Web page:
William Mathewson is one of the most active guys in the modular synthesizer community. He is one of the most inventive designers (in the podcast, you'll even hear how some modules start off as jokes...), the head of a bustling modular company, and the manufacturing source for a lot of the current modular devices available. I got the chance to spend some time with William at his office/plant, and we had a great chat.

One of the things that I'm always fascinated with is the process by which synth designers go about their business, and William was super open about how he comes up with designs, how he actually implements them, and how he sees people using them. It's also really interesting to hear his background: how he got from being a 'coffee guy' at a recording studio to the head of one of the largest modular companies in the States. Very interesting, and very inspiring.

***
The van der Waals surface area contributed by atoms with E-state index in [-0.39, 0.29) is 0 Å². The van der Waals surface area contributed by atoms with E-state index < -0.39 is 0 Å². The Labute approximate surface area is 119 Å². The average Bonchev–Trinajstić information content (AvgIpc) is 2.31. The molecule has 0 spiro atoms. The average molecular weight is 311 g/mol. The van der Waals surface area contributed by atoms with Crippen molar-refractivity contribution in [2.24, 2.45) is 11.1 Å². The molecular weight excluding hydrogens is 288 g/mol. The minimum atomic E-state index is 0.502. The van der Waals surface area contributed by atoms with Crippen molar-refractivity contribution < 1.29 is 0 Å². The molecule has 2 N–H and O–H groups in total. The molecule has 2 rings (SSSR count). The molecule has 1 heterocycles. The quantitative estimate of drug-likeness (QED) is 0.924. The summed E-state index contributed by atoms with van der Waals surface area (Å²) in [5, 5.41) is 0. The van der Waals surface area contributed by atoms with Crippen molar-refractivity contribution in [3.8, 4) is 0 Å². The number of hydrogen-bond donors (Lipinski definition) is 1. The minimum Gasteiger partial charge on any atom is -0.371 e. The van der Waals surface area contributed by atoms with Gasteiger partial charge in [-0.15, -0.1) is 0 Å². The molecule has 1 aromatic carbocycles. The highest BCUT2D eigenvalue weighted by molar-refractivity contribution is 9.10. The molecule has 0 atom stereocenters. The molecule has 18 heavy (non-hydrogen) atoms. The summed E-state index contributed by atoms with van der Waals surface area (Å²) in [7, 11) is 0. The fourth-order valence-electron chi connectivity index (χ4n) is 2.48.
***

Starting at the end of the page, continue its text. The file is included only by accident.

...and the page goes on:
This is one of my favorite interviews because William is one of my favorite guys in the business. Enjoy!

[Edit: A slight change to the file was done on Sunday afternoon. Sorry for any confusion!]

Direct download: podcast_107b_WMathewson.mp3
Category:Performing Arts -- posted at: 7:48am CDT

VJ Manzo in an incredibly prolific individual - he's written several books (two out this year!), kicked off a major initiative with his website, and has developed some extensive Max object libraries. He's also taking over the site, which is a relief to many that depend on this resource.

So how does someone develop all these skills - and keep on generating new stuff? In VJ's case, it's a combination of drive, excitement and a desire to help people learn music technology. Enjoy this all-over-the-map chat with VJ as we talk about history/background, his ideas for education, and why he wants people to learn to make their own tools. This is a fun interview with an important voice in music tech education.


Direct download: podcast_106_VJManzo.mp3
Category:Performing Arts -- posted at: 8:31pm CDT

I've gotten so many requests to interview Leafcutter John - but it really blew up after his recent work at the Ableton Loop conference. I reached out to him and he was nice enough to say "Yes" to the interview request. What was cool is that it started out like an interview, but quickly turned into a chat about how we do our respective things.